• Tip: Imagine an airplane landing. It glides forward, hovering above the ground, descending incrementally. 
  • Tip: Once you’ve descended as far as possible, engage your glutes, and, on a breath, lift the torso forward.
  • Tip: Windmill your arms to gain momentum so you can step through on one foot.

When performed correctly, the hinge is a dazzling feat of strength.


Warning: Don’t arch your back. This places a huge amount of stress on your lumbar vertebrae—a recipe for injury. To avoid arching, engage your abs throughout the entire hinge.


Warning: Don’t drop your abs or let your pelvis sink. Make sure you lengthen the torso.


Warning: Don’t initiate the hinge with a relevé. When done properly, your heels will lift slightly as you descend.

Warning: Don’t stay on releveBut you can’t complete a full hinge if you begin in high relevé—it’s impossible!

I turn to Graham and Ailey to show us how a hinge carries inherent drama and is more than just an athletic feat:

Errand into the Maze: https://www.youtube.com/watch?v=ieMO1Z0UhGQ

Sinner Man, SYTYCD: https://www.youtube.com/watch?v=iMlq4zDo2us

Now what, you may be asking yourselves, does a hinge have to do with the topic of this talk, “Why Watching Modern Dance is So Hard? 10 Hot Tips for finding Pleasure in the form.” Watching Alvin Ailey is certainly not that hard on anyone. Patience, in the typical modern dance way, I am running in circles, taking my time to get to my point.

Ok, let’s just start there. Why, in god’s name, does every modern dance piece need to run in so many circles? I have prepared for you a brief and non-exhaustive running montage to illustrate the point we all already know:




The challenge is that there is a lot of dance out there, some of it poorly funded, some of it Guggenheim funded, sometimes well-rehearsed and sometimes un-rehearsed, and some that is just plain bad. Bad bad bad. But how do we discern the bad from the weird, the cutting-edge, the revolutionary? Folks thought Graham was bad—until folks thought she wasn’t. Was it she who changed that much or was it them? We have to ask ourselves, in order to get to the good stuff, is it bad dance that is standing in our way or is it bad viewership that has shut us down before the dance has a chance to get at us? Have we locked our moveable mental joint so that we cannot fling open our gate, let in the moment, and try to connect our minds and our muscle memory to what is before us? Is the dance hard to watch or are we hardly watching? Now, don’t get me wrong, there is a TON of dance out there that is just bad, but even that can get easier to watch—and you might just find pleasure in it by the end.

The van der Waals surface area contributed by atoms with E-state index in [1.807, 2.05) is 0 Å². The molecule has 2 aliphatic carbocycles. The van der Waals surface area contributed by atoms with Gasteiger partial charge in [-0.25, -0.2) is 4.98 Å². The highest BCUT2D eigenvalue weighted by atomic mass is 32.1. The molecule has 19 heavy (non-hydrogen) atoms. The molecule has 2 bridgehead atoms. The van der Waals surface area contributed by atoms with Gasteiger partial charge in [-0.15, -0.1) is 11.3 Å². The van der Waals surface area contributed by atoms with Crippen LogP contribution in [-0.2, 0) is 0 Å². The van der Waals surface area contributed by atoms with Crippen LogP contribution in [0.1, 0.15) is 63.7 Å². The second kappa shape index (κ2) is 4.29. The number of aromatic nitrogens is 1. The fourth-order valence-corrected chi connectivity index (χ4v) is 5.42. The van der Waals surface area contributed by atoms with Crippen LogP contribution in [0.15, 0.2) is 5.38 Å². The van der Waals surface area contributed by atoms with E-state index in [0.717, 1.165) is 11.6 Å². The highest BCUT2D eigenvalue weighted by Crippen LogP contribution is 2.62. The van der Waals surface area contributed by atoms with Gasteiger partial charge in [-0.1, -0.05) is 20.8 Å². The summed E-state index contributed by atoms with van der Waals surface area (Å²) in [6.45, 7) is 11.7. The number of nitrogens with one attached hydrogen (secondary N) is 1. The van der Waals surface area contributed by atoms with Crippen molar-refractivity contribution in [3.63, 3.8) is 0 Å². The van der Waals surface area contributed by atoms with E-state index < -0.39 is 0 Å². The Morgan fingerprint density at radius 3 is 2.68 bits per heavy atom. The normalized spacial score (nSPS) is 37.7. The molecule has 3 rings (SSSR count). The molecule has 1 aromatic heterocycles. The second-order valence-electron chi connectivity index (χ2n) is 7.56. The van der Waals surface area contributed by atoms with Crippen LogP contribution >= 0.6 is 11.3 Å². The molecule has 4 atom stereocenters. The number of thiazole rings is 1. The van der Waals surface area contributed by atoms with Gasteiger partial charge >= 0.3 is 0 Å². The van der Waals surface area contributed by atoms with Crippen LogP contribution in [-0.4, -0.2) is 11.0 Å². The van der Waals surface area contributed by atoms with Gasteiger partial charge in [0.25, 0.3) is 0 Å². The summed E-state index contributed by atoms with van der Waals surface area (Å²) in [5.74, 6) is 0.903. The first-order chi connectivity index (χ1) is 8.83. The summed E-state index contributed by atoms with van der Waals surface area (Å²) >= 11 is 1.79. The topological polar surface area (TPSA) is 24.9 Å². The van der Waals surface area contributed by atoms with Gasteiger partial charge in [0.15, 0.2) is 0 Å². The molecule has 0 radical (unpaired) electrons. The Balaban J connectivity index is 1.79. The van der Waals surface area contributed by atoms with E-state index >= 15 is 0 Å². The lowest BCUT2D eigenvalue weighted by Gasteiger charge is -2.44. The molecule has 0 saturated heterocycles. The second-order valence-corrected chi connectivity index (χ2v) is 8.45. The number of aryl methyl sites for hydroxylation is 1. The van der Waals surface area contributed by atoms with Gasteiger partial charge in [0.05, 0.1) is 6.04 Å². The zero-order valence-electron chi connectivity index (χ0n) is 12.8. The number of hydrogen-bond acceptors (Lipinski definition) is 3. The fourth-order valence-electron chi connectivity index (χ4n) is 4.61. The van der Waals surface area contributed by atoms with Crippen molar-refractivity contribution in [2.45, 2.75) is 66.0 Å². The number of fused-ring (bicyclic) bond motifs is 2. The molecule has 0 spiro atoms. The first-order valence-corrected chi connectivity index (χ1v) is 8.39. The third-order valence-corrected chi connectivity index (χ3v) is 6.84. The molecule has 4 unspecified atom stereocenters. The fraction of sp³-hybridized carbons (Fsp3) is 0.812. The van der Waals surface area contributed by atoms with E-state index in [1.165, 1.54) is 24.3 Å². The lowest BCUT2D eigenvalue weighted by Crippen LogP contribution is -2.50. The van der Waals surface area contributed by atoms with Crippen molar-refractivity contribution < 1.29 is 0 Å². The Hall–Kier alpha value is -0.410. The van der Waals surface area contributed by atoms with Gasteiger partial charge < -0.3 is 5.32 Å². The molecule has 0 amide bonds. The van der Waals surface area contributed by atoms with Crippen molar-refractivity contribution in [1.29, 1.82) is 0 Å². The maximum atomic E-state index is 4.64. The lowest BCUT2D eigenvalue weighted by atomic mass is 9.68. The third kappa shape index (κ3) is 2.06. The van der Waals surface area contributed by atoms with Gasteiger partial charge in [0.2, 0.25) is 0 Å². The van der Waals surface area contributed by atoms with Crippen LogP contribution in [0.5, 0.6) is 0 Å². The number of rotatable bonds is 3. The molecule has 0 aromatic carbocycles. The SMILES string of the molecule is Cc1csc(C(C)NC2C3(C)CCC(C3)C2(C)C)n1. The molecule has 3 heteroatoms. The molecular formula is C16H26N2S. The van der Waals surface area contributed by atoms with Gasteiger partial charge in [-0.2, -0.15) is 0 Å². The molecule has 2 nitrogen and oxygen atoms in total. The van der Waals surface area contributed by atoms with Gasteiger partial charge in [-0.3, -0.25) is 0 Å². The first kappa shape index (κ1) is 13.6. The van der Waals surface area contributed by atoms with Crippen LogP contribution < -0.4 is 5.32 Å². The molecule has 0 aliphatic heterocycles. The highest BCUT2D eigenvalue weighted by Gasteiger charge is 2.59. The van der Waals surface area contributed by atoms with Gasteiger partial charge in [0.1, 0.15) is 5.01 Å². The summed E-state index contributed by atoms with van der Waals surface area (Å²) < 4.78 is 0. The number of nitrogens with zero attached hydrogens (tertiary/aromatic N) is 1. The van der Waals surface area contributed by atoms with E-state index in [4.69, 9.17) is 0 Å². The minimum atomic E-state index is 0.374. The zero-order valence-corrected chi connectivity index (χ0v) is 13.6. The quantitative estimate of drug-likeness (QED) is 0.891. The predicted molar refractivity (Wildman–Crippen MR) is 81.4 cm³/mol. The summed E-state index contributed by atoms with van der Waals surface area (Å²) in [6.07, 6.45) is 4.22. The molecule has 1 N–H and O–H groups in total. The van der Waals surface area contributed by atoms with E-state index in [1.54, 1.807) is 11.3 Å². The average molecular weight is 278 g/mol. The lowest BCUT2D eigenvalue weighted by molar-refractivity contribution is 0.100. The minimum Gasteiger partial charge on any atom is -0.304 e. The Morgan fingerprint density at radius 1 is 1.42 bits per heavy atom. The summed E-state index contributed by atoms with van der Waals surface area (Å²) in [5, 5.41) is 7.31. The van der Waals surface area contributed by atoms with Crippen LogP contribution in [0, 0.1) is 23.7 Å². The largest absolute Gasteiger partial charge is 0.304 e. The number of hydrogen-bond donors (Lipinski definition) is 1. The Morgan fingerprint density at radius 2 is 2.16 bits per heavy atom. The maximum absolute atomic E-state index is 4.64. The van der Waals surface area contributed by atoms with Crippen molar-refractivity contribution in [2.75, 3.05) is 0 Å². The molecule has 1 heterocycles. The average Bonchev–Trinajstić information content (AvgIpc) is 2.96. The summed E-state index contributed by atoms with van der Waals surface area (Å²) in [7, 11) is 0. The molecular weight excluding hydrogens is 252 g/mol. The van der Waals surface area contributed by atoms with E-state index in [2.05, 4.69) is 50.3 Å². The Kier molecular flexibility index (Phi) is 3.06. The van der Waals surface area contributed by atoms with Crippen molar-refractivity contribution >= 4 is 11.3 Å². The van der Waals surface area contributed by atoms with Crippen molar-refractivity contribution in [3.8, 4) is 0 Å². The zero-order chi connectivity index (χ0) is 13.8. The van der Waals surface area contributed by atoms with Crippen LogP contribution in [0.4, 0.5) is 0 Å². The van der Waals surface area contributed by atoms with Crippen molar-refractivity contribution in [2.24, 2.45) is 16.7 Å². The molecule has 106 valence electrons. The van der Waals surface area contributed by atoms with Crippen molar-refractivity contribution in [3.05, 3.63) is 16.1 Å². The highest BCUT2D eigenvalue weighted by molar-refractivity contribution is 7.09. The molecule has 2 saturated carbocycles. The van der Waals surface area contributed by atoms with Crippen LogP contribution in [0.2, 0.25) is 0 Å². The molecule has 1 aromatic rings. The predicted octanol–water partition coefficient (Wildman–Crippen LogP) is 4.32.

This next passage I would like to share comes from one of my favorite books about art and looking. If you exchange dance or choreography for art and painting in Winterson’s prose, one finds similar parallels between Winterson’s experience with confronting visual art as we might encounter with dance. Now sure, you can walk out of a theatre, but not so easily as closing a book to bad poetry or moving on to the next painting in a gallery—dance requires time spent. But in these incredible collections of essays from “Art Objects,” Winterson talks about both the noun of Art Objects and the verb, that Art objects—to being bound, categorized, tied up in a bow. It is this objection with regard to dance that I believe stymies dance audiences. Why isn’t this dance making sense TO ME? Why isn’t this dance fulfilling my ideal of beauty? I wonder this too, especially when I see bad dance danced to Arvo Part or Bach and have to close my eyes so as not to ruin another piece of art that I have comfortably in-corporated into my understanding and organization of myself in response to art.

Winterson calls us out. And because she calls herself out as well, I don’t cross my arms at her chiding.


Jeanette Winterson ART OBJECTS Essays on ecstasy and effrontery, Jonathan Cape, London, 1995 pp 3-21


I was in Amsterdam one snowy Christmas when the weather had turned the canals into oblongs of ice. I was wandering happy, alone, playing the flaneur, when I passed a little gallery and in the moment of passing saw a painting that had more power to stop me than I had power to walk on.